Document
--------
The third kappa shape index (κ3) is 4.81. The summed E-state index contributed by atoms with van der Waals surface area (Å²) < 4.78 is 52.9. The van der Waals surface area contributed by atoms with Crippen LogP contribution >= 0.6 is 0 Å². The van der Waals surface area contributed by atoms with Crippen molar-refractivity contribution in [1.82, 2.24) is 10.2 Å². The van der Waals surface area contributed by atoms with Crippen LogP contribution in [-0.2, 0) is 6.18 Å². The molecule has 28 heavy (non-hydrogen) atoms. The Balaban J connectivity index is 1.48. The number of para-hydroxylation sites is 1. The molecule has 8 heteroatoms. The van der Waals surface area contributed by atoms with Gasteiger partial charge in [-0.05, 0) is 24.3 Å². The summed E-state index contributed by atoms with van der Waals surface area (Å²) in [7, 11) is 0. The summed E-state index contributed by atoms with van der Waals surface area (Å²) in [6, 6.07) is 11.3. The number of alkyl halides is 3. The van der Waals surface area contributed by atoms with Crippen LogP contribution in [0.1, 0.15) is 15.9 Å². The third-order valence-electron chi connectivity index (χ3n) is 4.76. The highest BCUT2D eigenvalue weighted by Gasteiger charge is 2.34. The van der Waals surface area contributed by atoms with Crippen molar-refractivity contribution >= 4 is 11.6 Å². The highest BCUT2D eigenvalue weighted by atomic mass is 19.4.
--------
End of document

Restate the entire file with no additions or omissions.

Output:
The third kappa shape index (κ3) is 4.81. The summed E-state index contributed by atoms with van der Waals surface area (Å²) < 4.78 is 52.9. The van der Waals surface area contributed by atoms with Crippen LogP contribution >= 0.6 is 0 Å². The van der Waals surface area contributed by atoms with Crippen molar-refractivity contribution in [1.82, 2.24) is 10.2 Å². The van der Waals surface area contributed by atoms with Crippen LogP contribution in [-0.2, 0) is 6.18 Å². The molecule has 28 heavy (non-hydrogen) atoms. The Balaban J connectivity index is 1.48. The number of para-hydroxylation sites is 1. The molecule has 8 heteroatoms. The van der Waals surface area contributed by atoms with Gasteiger partial charge in [-0.05, 0) is 24.3 Å². The summed E-state index contributed by atoms with van der Waals surface area (Å²) in [7, 11) is 0. The summed E-state index contributed by atoms with van der Waals surface area (Å²) in [6, 6.07) is 11.3. The number of alkyl halides is 3. The van der Waals surface area contributed by atoms with Crippen LogP contribution in [0.1, 0.15) is 15.9 Å². The third-order valence-electron chi connectivity index (χ3n) is 4.76. The highest BCUT2D eigenvalue weighted by Gasteiger charge is 2.34. The van der Waals surface area contributed by atoms with Crippen molar-refractivity contribution >= 4 is 11.6 Å². The highest BCUT2D eigenvalue weighted by atomic mass is 19.4.